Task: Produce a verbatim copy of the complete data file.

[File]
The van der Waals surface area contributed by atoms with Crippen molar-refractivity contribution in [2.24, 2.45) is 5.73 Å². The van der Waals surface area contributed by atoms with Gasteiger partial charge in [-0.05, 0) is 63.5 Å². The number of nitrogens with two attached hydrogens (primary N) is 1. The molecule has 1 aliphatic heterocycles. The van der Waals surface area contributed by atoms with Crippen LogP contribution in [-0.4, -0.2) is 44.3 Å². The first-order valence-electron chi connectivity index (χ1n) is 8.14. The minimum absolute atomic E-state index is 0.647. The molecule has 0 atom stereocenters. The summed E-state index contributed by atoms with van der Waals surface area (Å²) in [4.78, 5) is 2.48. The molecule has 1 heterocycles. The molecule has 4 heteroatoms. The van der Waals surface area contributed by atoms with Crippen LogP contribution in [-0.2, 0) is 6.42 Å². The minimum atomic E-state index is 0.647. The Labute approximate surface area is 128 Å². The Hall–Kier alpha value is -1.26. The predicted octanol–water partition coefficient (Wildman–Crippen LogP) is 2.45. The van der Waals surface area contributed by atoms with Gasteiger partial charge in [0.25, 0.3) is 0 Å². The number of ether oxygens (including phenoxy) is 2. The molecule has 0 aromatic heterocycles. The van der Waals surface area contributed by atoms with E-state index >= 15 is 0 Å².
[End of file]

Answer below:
The van der Waals surface area contributed by atoms with Crippen molar-refractivity contribution in [2.24, 2.45) is 5.73 Å². The van der Waals surface area contributed by atoms with Gasteiger partial charge in [-0.05, 0) is 63.5 Å². The number of nitrogens with two attached hydrogens (primary N) is 1. The molecule has 1 aliphatic heterocycles. The van der Waals surface area contributed by atoms with Crippen LogP contribution in [-0.4, -0.2) is 44.3 Å². The first-order valence-electron chi connectivity index (χ1n) is 8.14. The minimum absolute atomic E-state index is 0.647. The molecule has 0 atom stereocenters. The summed E-state index contributed by atoms with van der Waals surface area (Å²) in [4.78, 5) is 2.48. The molecule has 1 heterocycles. The molecule has 4 heteroatoms. The van der Waals surface area contributed by atoms with Crippen LogP contribution in [-0.2, 0) is 6.42 Å². The minimum atomic E-state index is 0.647. The Labute approximate surface area is 128 Å². The Hall–Kier alpha value is -1.26. The predicted octanol–water partition coefficient (Wildman–Crippen LogP) is 2.45. The van der Waals surface area contributed by atoms with Gasteiger partial charge in [0.25, 0.3) is 0 Å². The number of ether oxygens (including phenoxy) is 2. The molecule has 0 aromatic heterocycles. The van der Waals surface area contributed by atoms with E-state index >= 15 is 0 Å².